Original Roman makers' marks
As I removed more and more of the mortar, I could see the original carving and the condition of the stone much better. I was then able to remove residues from around areas of stone that were particularly fragile without any damage to them. Once clean, I could consolidate these areas by applying a dilute adhesive into the cracks using a syringe or paintbrush. Incredibly, beneath the mortar and render, I uncovered original tool marks beneath the curvature of the horse that we were previously unaware of. These tool marks were likely made using a riffler, a tool like a file used to help shape stone before the final smoothing stages. These kinds of marks can still be seen on some sculptures in sheltered areas which have been left slightly unfinished and are less exposed to erosion, but I had not expected to find them on this sculpture as it was so eroded on some of the more exposed surfaces.
Red Roman pigment
In other sheltered areas I discovered the remains of some red pigment. Most Roman sculptures were painted in bright, vibrant colours to reflect real life. At this stage we have not confirmed if this red is an original pigment such as hematite (an iron-oxide compound), but it is an exciting possibility.
Sarcophagus or architecture?
Some of the details we uncovered left Thorsten Opper, Curator of Roman Collections and I wondering about the true original use of this relief. Marble reliefs like this are often found on sarcophagi, but without any known records about its origin beyond the collection of McNeill Rushforth, we have nothing fixed to confirm that it actually was. The back wall of the relief is about 30–40mm thick, but the walls of sarcophagi are usually considerably thicker (usually about 100 mm). One possibility is that the thicker back surface was cut after excavation to make it lighter – but chisel marks and surface dirt, and a lack of mortar remains, makes it consistent with the interior of a stone sarcophagus. There are no saw marks, as there would be if the stone had been later cut through. Another possibility is that the fragment is not from a sarcophagus, but was once part of a smaller relief, perhaps of architectural use. Without this conservation work we may not have questioned the relief's original setting. Considering alternatives might subtly shift our understanding of the purpose of the carving and the meaning of the scene it depicts.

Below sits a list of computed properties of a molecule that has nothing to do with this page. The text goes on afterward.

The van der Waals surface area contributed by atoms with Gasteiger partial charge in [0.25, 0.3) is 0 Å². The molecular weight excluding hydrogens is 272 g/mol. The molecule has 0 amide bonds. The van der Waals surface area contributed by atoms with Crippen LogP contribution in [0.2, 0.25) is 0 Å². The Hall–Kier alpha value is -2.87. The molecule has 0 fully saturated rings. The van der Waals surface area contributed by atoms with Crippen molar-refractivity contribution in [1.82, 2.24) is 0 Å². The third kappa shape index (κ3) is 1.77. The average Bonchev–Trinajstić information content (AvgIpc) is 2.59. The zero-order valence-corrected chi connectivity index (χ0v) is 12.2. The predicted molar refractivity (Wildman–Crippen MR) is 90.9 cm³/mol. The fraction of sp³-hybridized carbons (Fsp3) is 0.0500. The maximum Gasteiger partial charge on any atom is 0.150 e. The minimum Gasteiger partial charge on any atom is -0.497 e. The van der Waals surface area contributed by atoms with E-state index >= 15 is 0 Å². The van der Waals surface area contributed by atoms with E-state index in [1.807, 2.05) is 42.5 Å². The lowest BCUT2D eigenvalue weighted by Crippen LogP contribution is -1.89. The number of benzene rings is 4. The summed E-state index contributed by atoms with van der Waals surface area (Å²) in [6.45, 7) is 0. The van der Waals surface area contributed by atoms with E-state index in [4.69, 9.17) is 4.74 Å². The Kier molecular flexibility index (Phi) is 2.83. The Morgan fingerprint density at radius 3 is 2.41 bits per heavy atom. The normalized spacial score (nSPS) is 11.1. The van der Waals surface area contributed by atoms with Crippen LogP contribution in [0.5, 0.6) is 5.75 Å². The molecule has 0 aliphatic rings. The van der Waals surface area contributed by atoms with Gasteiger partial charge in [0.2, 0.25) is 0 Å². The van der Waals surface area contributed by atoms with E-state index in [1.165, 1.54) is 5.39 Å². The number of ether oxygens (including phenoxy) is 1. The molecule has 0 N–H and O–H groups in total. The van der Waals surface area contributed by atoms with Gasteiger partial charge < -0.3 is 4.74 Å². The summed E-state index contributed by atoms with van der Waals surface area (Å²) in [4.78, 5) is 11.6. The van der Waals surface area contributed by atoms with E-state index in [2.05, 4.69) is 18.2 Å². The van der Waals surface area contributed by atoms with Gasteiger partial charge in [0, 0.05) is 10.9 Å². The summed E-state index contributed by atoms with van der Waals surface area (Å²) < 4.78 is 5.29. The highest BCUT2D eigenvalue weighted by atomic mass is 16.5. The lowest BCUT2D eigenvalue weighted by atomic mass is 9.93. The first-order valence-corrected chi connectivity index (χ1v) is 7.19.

Test of time
When treating an object, we always consider the future of the work we carry out. Conservators aim to use materials which will not change with time: we don't want them to change colour or break down, but they do need to be removable if necessary, in the future, without risking damage to the stone. To consolidate the cracks in this object I used an adhesive which had been tested to ensure it would not change colour. The adhesive can add strength even in low quantities. We diluted it in solvents so that it could flow deeper into the gaps, but we were also able to use it in higher concentrations and mix it with other materials to make a filler to support the fissures. The fills were bright white so I painted them to match the surrounding stone, again using paints which could be removed with a little solvent without affecting the stone.
Supporting the object
Our final concern was with the stability of the object. The broken edge along the bottom was not flat, which meant that the object could not stand vertically on its own. The removal of the mortar had also exposed a lot of thin stone along this bottom edge, with sharp points that could be damaged if too much weight was put on them. To help support the relief and hold it at the correct angle, I built up the bottom edge using a combination of materials. The first layer was a barrier layer about 5 mm thick, made of the same fill that we had previously used to restore cracks in the stone. I then used resins (approved for conservation use) to create a solid base parallel with the top edge. This ensured that the weight would be evenly distributed across the bottom edge, and that any fragile or laminating stone would be protected. I kept this supporting mount flat in shape so that it would be very clear where the original carving finishes and the mount begins.
The relief is revealed
As a result of this conservation work, the original 2000-year-old tool marks and (possibly original) pigments are identifiable. Despite the erosion there is still a lot of detail in the carving which is easier to appreciate now. Whether the relief once encased a fallen soldier, or adorned an important building, we can now clearly see the story of a decisive point in battle – a hard-won moment that promises victory to the Romans.